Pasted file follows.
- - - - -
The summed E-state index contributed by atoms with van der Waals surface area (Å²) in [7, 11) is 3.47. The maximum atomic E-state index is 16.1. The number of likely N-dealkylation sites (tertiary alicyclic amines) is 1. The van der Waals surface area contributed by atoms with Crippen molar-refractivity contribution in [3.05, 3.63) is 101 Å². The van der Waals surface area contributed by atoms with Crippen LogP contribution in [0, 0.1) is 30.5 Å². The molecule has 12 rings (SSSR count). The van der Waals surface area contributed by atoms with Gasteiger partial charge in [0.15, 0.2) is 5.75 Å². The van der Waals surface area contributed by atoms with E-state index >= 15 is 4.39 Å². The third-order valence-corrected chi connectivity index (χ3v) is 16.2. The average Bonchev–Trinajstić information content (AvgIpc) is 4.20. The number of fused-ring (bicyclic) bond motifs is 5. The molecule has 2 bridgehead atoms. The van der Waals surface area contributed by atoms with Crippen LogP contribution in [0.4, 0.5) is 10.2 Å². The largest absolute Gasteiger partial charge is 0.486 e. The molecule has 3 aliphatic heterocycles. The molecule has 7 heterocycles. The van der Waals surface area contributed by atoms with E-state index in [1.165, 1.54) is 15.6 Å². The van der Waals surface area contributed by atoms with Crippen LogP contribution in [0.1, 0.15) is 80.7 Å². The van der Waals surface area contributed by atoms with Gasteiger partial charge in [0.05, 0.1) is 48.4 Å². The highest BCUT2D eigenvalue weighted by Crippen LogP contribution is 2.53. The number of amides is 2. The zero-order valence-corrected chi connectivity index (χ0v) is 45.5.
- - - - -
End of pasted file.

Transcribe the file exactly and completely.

The summed E-state index contributed by atoms with van der Waals surface area (Å²) in [7, 11) is 3.47. The maximum atomic E-state index is 16.1. The number of likely N-dealkylation sites (tertiary alicyclic amines) is 1. The van der Waals surface area contributed by atoms with Crippen molar-refractivity contribution in [3.05, 3.63) is 101 Å². The van der Waals surface area contributed by atoms with Crippen LogP contribution in [0, 0.1) is 30.5 Å². The molecule has 12 rings (SSSR count). The van der Waals surface area contributed by atoms with Gasteiger partial charge in [0.15, 0.2) is 5.75 Å². The van der Waals surface area contributed by atoms with E-state index >= 15 is 4.39 Å². The third-order valence-corrected chi connectivity index (χ3v) is 16.2. The average Bonchev–Trinajstić information content (AvgIpc) is 4.20. The number of fused-ring (bicyclic) bond motifs is 5. The molecule has 2 bridgehead atoms. The van der Waals surface area contributed by atoms with Crippen LogP contribution in [0.4, 0.5) is 10.2 Å². The largest absolute Gasteiger partial charge is 0.486 e. The molecule has 3 aliphatic heterocycles. The molecule has 7 heterocycles. The van der Waals surface area contributed by atoms with E-state index in [1.165, 1.54) is 15.6 Å². The van der Waals surface area contributed by atoms with Crippen LogP contribution in [0.1, 0.15) is 80.7 Å². The van der Waals surface area contributed by atoms with Gasteiger partial charge in [0.05, 0.1) is 48.4 Å². The highest BCUT2D eigenvalue weighted by Crippen LogP contribution is 2.53. The number of amides is 2. The zero-order valence-corrected chi connectivity index (χ0v) is 45.5.